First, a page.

At one point just their silhouettes were moving in rhythm to the electro-inspired music, two pillars either side. Totally immersive to witness this piece, completely befitting the venue.
During the break (and also at the beginning due to a slight tech hitch), a limited-palette animation played on a loop in black, white and pinky-red.
Appropriately titled ‘Gastaloops’ by Nicola Gastaldi, it featured patterns morphing into sketchy everyday scenes – the idea being “to convey the atypical universe of the Londoner”.
The success of the event lay with each piece having such an individual take on life and each film-maker a unique perspective to portray in their 15 minutes (or less) of opportunity. It felt almost as revealing as reading a diary.
Other themes explored on the night include:
- The selfie generation, technology and its pitfalls (‘5 Films about Technology’ by Peter Huang)
- Unrequited love and the unfortunate distractions and interruptions associated with romantic partnerships (‘Life’s a Bitch’ by François Jaros and ‘The Kiss’ by Nia Syazwani)
- Loneliness/loss (‘Closed Visit’ by Jade Evans and ‘Brian and Charles’ by Jim Archer)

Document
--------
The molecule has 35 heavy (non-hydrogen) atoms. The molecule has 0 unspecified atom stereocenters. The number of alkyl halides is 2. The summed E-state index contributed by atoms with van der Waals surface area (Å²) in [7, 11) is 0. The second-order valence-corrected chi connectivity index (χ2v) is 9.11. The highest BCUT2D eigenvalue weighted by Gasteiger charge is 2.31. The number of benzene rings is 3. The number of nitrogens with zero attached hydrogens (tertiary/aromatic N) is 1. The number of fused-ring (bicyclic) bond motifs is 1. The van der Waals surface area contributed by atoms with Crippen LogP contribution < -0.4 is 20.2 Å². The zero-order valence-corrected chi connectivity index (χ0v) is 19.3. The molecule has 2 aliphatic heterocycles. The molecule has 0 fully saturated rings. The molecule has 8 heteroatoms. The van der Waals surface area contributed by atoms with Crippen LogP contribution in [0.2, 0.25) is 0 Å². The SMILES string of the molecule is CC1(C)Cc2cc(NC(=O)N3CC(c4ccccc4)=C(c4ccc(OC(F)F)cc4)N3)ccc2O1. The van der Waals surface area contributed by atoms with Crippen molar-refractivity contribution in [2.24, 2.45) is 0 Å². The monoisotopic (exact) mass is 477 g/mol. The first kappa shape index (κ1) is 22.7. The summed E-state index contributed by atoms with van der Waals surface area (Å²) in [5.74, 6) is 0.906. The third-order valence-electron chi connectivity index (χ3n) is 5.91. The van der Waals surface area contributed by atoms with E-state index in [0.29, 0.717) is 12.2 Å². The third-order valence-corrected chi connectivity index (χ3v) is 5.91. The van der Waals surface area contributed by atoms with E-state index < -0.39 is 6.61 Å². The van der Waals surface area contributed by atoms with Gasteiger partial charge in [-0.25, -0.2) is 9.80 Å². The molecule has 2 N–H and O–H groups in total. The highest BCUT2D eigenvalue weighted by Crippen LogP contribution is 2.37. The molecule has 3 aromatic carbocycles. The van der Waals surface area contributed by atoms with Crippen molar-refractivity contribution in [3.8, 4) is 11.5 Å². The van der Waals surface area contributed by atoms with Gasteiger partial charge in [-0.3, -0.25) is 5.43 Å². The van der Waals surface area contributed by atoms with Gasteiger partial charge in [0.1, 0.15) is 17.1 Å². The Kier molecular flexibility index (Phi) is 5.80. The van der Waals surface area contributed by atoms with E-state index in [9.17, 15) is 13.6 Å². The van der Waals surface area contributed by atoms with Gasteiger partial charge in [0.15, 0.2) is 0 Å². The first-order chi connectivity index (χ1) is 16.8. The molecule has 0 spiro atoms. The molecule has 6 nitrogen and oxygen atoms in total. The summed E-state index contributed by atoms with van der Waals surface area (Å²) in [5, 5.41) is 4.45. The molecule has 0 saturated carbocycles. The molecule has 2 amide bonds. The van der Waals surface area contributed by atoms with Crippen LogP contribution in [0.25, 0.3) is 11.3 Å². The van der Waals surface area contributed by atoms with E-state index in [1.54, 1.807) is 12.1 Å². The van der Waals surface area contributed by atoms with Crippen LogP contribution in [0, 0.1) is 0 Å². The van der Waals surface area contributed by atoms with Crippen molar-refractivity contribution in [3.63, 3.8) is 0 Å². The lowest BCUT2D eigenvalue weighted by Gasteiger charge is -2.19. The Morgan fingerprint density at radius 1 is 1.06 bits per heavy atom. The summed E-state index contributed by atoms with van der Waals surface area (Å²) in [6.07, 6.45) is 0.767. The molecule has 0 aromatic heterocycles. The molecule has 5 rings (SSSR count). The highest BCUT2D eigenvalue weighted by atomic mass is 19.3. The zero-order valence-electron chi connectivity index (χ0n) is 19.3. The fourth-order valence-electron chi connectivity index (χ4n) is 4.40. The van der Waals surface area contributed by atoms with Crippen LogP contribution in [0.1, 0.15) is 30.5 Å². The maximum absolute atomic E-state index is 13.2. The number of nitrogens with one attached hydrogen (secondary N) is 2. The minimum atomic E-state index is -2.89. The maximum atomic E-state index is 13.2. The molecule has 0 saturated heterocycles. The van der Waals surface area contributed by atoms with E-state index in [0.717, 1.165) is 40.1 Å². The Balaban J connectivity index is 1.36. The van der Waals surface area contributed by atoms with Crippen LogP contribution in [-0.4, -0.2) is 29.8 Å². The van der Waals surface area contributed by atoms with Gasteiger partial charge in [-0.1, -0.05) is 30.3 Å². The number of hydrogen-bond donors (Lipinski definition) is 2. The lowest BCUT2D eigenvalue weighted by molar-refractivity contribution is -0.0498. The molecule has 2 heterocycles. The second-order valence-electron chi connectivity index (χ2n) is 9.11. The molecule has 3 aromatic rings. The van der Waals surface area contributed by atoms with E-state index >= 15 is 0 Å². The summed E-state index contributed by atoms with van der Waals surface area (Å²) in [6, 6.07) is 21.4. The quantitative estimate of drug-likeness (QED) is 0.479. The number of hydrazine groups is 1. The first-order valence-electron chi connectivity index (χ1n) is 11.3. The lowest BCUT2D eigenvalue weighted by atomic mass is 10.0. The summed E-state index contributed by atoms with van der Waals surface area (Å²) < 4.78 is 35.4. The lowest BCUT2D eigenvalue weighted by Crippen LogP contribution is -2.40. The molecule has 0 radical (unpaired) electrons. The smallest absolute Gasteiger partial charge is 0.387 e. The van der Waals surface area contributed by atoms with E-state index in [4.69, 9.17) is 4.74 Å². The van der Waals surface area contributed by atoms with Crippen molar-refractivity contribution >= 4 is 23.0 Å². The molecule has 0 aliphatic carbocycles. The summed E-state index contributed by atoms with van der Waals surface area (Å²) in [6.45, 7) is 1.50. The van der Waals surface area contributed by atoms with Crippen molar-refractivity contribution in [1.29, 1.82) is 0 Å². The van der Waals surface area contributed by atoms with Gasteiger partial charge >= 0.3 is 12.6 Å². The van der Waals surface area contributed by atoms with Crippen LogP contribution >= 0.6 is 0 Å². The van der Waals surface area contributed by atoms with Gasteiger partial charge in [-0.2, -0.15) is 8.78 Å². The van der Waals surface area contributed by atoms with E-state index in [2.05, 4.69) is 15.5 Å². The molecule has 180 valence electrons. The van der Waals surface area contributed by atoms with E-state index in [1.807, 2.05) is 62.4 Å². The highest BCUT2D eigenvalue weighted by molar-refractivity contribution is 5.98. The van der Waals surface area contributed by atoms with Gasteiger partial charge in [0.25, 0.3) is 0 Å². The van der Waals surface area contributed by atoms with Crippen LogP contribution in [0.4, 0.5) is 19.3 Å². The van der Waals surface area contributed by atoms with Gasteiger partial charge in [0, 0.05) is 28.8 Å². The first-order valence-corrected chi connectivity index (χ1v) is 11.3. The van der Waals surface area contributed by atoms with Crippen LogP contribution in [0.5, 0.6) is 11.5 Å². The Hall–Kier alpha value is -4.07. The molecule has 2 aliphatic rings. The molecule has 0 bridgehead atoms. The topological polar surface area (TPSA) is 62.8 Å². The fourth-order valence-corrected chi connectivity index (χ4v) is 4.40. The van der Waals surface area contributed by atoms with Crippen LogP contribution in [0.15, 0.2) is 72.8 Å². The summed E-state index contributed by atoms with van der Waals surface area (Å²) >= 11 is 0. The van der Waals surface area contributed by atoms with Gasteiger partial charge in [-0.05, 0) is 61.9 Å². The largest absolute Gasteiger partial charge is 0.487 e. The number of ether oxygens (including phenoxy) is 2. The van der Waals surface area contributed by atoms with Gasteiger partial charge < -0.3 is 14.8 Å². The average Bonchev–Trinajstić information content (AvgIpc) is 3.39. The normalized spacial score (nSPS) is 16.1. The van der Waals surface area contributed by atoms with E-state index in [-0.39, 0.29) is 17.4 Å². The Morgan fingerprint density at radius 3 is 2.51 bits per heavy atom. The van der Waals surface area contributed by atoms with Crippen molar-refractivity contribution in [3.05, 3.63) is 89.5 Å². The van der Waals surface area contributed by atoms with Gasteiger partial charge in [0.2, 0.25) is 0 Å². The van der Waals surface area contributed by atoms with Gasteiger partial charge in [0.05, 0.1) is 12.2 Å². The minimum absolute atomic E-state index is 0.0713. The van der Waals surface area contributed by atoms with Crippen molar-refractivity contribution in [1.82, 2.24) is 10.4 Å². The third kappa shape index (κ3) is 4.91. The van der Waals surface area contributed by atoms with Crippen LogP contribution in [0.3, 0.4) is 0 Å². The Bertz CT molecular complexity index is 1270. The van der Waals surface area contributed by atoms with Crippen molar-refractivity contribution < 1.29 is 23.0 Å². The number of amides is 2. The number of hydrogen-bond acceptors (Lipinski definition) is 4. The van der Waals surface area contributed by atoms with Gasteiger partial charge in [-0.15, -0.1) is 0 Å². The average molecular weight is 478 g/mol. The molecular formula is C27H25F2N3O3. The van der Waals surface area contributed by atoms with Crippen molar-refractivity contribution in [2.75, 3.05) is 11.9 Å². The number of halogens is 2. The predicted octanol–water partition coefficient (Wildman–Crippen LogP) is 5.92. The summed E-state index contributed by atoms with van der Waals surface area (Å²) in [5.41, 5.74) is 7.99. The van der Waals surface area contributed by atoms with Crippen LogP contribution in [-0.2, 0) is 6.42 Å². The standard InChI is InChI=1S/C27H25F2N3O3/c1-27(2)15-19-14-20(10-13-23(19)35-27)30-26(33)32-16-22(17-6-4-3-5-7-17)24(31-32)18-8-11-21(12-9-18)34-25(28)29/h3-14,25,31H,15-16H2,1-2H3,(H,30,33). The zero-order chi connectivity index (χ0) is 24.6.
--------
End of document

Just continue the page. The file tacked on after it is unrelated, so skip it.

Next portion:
- The monotony and minutiae of day-to-day life, specifically against the backdrop of the nightly News (‘Life Cycles’ by Ross Hogg)
- Schadenfreude and karma (‘Second to None’ by Vincent Gallagher)
- Abuse, disability and being 'different' (‘Dawn of the Deaf’ by Rob Savage)
- Conflict and war zones (‘Irregulars’ by Fabio Palmieri)
The last film – Irregulars – particularly struck me as it was a first-person narration of fleeing war and persecution, to find only abuse, hatred and exploitation at the other end, not the anticipated 'safe-haven'.
The film itself showed the inner mechanics of a mannequin factory as each piece moved along a conveyor to be cast, sprayed, coloured, assembled and boxed up for shipping.
Faceless faces and dismembered limbs. The same image cast from the same mould, yet individual too.
The analogy was highly poignant and affecting, the lottery of where you're born dictating the path of your life for better or worse.
The promo poster for the exhibition (also on the cover of an accompanying brochure) summed up what we all need to do. Film - and particularly SHORTS - being the perfect, immediate medium.
As the evening came to a close there was a quick, informal vote to see which film was the favourite.
'Brian and Charles' took it, with its comical take on loneliness and friendship in a bleak, rural setting through a man's relationship with a robot he built himself. Interestingly, that was the longest of the SHORTS, whereas I can't stop thinking about the shortest: ‘Life in Patterns’.
Overall a stimulating evening of film proffering an insight into the collective global consciousness at this moment in time, right in my home city.
NB. This is a sponsored post. Thank you to CitizenM Glasgow for a stimulating, creative night.